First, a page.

Tucked away on the end of Easton Street, The Easton gastro pub is well hidden and offers a slice of relative tranquillity in this busy area of the city. If it’s lunch, dinner or just some casual drinks you’re after then The Easton serves as a sociable change from the norm.
The focal point of Easton Street, the pub sits on the corner at the furthest end away from the bustling Farringdon Road and Exmouth Market. Have no fears about finding the Easton however – the pub’s bold sign can be seen easily from a distance. Occupying the corner building, it's essentially one large room, surrounded by front facing windows letting light drizzle into the dining area. It keeps a traditional feel, with large red sofas and smart vintage-style wooden tables and chairs. There is also an open, brick fireplace, something of a rarity in London’s pubs. The bar is a typical long wooden surface, which keeps the punters at bay.
Due to its location, The Easton is not as densely populated as other pubs and bars in the area, particularly those in the crowded Exmouth Market. However, this arguably works in the pub’s favour, with customers returning for the hidden, lazy, feel to the place. Being in the midst of housing brings in regulars who adorn the corner booths and stalls during day time, making The Easton reminiscent of a traditional village pub. The staff are friendly and very knowledgeable about the menu, table service is quick and cutlery is promptly relayed throughout the different courses. The restaurant has no shortage of space, which is a plus point in this highly competitive area.
One of the reasons the pub is full of dining tables is surely down to the focus on food. The food at The Easton is not your typical pub grub; a regularly changing selection of meals that caters for a wide range of tastes and preferences. For a light bite it is hard to look past the grilled tiger prawn and scallop skewers (£8). These are served with a fresh salsa and salad, which complements the fish perfectly. The soup changes frequently, and cauliflower soup (£5) goes hand in hand with the beautiful, daily home-baked bread, which includes paprika among other spices and herbs. Those wanting something to simply accompany their pint can look toward the bar snacks menu – there are no cheesy chips here, but the pub offers an eclectic selection from pork pie (£2.50), vegetable empanadas (£2) or the deliciously crispy hot ham hock croquettes (£5), which are served with an aioli dip.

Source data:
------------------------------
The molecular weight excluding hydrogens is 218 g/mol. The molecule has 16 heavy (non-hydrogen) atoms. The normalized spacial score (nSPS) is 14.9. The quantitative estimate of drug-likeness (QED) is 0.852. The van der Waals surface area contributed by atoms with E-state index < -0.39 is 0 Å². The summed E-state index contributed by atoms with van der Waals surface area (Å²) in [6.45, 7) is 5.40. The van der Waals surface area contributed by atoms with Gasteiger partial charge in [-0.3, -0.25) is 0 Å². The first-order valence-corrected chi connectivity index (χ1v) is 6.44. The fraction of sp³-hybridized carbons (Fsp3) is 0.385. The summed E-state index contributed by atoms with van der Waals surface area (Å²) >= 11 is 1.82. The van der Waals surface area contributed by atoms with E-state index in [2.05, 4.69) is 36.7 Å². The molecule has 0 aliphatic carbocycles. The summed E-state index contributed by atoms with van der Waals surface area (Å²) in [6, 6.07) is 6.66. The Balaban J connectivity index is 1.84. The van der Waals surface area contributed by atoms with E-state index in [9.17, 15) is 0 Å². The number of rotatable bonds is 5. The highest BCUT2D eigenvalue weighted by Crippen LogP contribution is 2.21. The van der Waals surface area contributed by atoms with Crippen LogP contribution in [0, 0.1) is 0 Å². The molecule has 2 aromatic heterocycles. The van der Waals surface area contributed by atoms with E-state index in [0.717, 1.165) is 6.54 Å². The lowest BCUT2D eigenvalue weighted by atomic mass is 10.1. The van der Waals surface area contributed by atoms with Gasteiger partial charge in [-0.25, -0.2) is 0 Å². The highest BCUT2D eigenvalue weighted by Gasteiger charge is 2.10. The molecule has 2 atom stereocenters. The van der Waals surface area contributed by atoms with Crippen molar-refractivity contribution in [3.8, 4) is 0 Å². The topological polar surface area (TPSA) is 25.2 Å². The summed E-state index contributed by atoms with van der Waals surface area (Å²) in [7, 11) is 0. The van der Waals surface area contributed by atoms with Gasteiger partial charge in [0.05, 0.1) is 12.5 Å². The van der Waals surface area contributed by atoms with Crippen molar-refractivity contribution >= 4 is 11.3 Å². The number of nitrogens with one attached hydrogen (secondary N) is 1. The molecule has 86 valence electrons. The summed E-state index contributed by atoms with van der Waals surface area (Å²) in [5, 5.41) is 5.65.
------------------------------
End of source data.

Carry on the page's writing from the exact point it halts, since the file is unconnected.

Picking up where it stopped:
As far as mains go, The Easton presents a very diverse selection. The classic pub meal of a burger is revamped, offering the pork and chorizo burger (£10.75) served with salsa and hearty hand-cut chips. The lamb and stilton pie (£13) proves to be a very popular choice, served with a creamy parsnip mash. Another popular dish is the grilled Cumberland sausage and mash (£9.75) served with curly kale and onion gravy.
Of course, the desserts at the Easton are also inviting, the warm chocolate and hazelnut brownie (£4.50) is served with cooling vanilla ice cream. For a more fruity taste, the apple and mixed berry crumble (£4.50) comes with a sweet and sticky calvados custard.
The Easton boasts a healthy drinks selection, with Czech beer Staropramen (£3.90), Hoegarden (£4.60) Becks Vier and Kronenbourg 1664 (both £3.80) all on draught. For those wanting a nice cold bottled beer to refresh the palate, Corona, Peroni and San Miguel (£3.70) are all stocked. Both white and red wine prices range from £15-£30, providing an extensive selection that won’t break the bank. Among others, Belvedere vodka, Grey Goose vodka, Tanqueray 10 gin, Janneau cognac, Patron tequila, Mount Gay rum and Black Label whisky are all sold, perhaps prolonging your stay at the Easton for more of a session.
The Last Word
This unseen gastro pub makes for a useful light lunch venue - whether alone or as part of a group – and if you are itching to get off the hectic city streets then The Easton is a handy retreat. The pub uses the large space well and the contemporary art for sale on the walls acts as a modern installation in this nostalgic village-type pub.